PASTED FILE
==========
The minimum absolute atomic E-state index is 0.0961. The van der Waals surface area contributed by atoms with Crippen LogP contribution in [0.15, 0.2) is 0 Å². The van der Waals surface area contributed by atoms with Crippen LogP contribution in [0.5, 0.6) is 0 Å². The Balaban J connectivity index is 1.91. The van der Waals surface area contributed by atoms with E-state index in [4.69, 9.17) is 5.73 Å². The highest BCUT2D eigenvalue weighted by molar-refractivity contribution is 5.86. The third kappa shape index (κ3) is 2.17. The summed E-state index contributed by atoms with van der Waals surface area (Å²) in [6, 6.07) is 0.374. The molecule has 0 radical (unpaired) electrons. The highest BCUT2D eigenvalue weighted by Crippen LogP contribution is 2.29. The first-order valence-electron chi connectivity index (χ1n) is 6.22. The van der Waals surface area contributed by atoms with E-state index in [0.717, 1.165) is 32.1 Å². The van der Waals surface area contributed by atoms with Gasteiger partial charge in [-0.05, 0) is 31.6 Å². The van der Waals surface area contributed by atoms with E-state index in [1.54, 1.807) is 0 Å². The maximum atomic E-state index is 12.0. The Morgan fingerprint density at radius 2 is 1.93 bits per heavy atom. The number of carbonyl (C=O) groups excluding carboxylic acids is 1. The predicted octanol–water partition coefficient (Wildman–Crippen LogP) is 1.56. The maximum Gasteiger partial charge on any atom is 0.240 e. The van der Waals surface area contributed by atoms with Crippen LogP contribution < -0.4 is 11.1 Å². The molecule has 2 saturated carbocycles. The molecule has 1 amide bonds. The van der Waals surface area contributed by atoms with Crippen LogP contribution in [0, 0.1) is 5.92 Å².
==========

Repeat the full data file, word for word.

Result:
The minimum absolute atomic E-state index is 0.0961. The van der Waals surface area contributed by atoms with Crippen LogP contribution in [0.15, 0.2) is 0 Å². The van der Waals surface area contributed by atoms with Crippen LogP contribution in [0.5, 0.6) is 0 Å². The Balaban J connectivity index is 1.91. The van der Waals surface area contributed by atoms with E-state index in [4.69, 9.17) is 5.73 Å². The highest BCUT2D eigenvalue weighted by molar-refractivity contribution is 5.86. The third kappa shape index (κ3) is 2.17. The summed E-state index contributed by atoms with van der Waals surface area (Å²) in [6, 6.07) is 0.374. The molecule has 0 radical (unpaired) electrons. The highest BCUT2D eigenvalue weighted by Crippen LogP contribution is 2.29. The first-order valence-electron chi connectivity index (χ1n) is 6.22. The van der Waals surface area contributed by atoms with E-state index in [0.717, 1.165) is 32.1 Å². The van der Waals surface area contributed by atoms with Gasteiger partial charge in [-0.05, 0) is 31.6 Å². The van der Waals surface area contributed by atoms with E-state index in [1.54, 1.807) is 0 Å². The maximum atomic E-state index is 12.0. The Morgan fingerprint density at radius 2 is 1.93 bits per heavy atom. The number of carbonyl (C=O) groups excluding carboxylic acids is 1. The predicted octanol–water partition coefficient (Wildman–Crippen LogP) is 1.56. The maximum Gasteiger partial charge on any atom is 0.240 e. The van der Waals surface area contributed by atoms with Crippen LogP contribution < -0.4 is 11.1 Å². The molecule has 2 saturated carbocycles. The molecule has 1 amide bonds. The van der Waals surface area contributed by atoms with Crippen LogP contribution in [0, 0.1) is 5.92 Å².